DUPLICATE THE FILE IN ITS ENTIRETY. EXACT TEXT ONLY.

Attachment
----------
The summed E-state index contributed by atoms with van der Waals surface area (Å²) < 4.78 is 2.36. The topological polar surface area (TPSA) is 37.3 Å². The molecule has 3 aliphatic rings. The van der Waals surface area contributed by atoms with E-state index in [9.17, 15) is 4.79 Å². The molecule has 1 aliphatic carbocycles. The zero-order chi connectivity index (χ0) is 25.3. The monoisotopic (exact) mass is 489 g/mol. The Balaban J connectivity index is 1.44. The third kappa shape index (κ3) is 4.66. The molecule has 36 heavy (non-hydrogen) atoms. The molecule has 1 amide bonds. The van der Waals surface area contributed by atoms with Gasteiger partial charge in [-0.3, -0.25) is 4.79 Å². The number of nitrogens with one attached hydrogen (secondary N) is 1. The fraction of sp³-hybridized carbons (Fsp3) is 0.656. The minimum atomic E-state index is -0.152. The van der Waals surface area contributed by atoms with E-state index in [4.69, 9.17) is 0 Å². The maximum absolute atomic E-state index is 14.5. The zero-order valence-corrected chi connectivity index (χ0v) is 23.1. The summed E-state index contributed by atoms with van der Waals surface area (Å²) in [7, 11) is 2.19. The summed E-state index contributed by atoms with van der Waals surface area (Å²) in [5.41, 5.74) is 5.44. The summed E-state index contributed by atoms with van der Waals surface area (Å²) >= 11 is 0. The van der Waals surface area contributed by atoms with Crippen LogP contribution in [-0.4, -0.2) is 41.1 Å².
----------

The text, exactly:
The summed E-state index contributed by atoms with van der Waals surface area (Å²) < 4.78 is 2.36. The topological polar surface area (TPSA) is 37.3 Å². The molecule has 3 aliphatic rings. The van der Waals surface area contributed by atoms with E-state index in [9.17, 15) is 4.79 Å². The molecule has 1 aliphatic carbocycles. The zero-order chi connectivity index (χ0) is 25.3. The monoisotopic (exact) mass is 489 g/mol. The Balaban J connectivity index is 1.44. The third kappa shape index (κ3) is 4.66. The molecule has 36 heavy (non-hydrogen) atoms. The molecule has 1 amide bonds. The van der Waals surface area contributed by atoms with Gasteiger partial charge in [-0.3, -0.25) is 4.79 Å². The number of nitrogens with one attached hydrogen (secondary N) is 1. The fraction of sp³-hybridized carbons (Fsp3) is 0.656. The minimum atomic E-state index is -0.152. The van der Waals surface area contributed by atoms with E-state index in [4.69, 9.17) is 0 Å². The maximum absolute atomic E-state index is 14.5. The zero-order valence-corrected chi connectivity index (χ0v) is 23.1. The summed E-state index contributed by atoms with van der Waals surface area (Å²) in [7, 11) is 2.19. The summed E-state index contributed by atoms with van der Waals surface area (Å²) in [5.41, 5.74) is 5.44. The summed E-state index contributed by atoms with van der Waals surface area (Å²) >= 11 is 0. The van der Waals surface area contributed by atoms with Crippen LogP contribution in [-0.4, -0.2) is 41.1 Å².